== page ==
Second guessing is oh so easy, and I always looked askance at those outside the negotiating room who had wisdom after the fact. But having said that …
What are the most important political lessons of 2012?
Perhaps it is not a surprise that Cerberus quickly decided to sell the Freedom Group, its collection of gun companies, including Bushmaster, the firm that made one of the weapons used in the Newtown, Conn., massacre. Cerberus has been notoriously secretive about its finances, and the adverse press it has attracted in the aftermath of Newtown forced a hasty retreat. This should be very encouraging to those of us who wish to shift the debate about guns: A few critical articles, some whispers from major investors questioning their investment in Cerberus, and decisions were instantly made that could cost the company hundreds of millions of dollars.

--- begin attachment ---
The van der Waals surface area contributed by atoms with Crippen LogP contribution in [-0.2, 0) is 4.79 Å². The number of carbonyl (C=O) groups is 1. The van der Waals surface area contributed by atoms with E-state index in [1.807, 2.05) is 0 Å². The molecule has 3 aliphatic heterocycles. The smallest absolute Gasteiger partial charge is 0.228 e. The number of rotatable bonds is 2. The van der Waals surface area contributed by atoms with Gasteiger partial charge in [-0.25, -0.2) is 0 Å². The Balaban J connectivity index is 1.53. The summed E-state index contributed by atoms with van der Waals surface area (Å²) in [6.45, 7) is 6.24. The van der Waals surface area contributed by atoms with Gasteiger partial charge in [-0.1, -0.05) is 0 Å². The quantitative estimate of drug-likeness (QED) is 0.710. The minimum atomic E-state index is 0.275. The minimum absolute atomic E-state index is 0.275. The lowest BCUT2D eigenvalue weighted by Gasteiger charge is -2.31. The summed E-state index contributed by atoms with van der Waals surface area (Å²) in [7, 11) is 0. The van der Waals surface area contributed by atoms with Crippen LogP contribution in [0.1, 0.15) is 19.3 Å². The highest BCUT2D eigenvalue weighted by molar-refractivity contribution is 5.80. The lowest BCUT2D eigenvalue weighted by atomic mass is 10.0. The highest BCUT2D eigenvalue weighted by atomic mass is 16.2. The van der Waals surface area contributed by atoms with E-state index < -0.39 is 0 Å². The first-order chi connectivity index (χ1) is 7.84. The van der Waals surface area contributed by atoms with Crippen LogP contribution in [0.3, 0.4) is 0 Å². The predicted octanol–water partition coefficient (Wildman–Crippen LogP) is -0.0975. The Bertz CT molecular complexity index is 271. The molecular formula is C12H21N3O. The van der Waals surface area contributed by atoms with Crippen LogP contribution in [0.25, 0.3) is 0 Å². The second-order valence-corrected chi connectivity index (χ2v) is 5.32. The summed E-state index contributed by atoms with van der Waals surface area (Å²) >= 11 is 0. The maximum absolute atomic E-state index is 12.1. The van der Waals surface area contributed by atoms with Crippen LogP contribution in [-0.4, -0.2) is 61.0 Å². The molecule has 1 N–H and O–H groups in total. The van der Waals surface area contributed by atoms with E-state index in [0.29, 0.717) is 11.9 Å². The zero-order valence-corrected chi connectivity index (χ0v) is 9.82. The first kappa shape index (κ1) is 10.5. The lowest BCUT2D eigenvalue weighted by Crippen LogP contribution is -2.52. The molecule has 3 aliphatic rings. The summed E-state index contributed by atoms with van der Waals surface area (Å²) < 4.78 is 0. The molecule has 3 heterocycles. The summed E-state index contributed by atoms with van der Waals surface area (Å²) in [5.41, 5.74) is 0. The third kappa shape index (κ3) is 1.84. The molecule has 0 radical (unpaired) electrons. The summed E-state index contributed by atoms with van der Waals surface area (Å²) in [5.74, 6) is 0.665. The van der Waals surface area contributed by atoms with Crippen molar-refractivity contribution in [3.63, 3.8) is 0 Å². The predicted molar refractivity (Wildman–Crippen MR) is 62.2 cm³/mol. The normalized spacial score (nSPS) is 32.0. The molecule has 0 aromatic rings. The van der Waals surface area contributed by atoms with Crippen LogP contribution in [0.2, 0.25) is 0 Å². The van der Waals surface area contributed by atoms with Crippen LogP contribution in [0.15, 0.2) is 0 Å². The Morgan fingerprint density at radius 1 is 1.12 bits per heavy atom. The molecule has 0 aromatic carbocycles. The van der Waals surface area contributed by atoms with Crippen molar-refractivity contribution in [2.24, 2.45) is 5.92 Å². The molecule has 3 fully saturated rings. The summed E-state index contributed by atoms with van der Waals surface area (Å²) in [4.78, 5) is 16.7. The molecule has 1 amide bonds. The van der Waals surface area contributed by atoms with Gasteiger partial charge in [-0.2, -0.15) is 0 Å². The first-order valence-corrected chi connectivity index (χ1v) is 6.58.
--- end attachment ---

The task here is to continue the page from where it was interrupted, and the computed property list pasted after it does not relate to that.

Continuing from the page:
Both the White House and House Republicans, publicly at least, are digging in their heels deeper and deeper in the so-called negotiations over what we call, alternately, the fiscal cliff, the fiscal slope, the austerity bomb, or the cable-talk-show topic of last resort.
I have grown increasingly mystified that a presidential candidate we know so little about is so close to winning our highest office. The much-derided Etch-a-Sketch strategy has actually worked. What began as a bad joke about a candidate without any substantial chance of victory has now turned into a path to the White House.
At the annual meeting of the U.N. General Assembly this week, plenty of voices will be heard, including that of the hateful president of Iran, Mahmoud Ahmadinejad, and not one of those voices will be censored.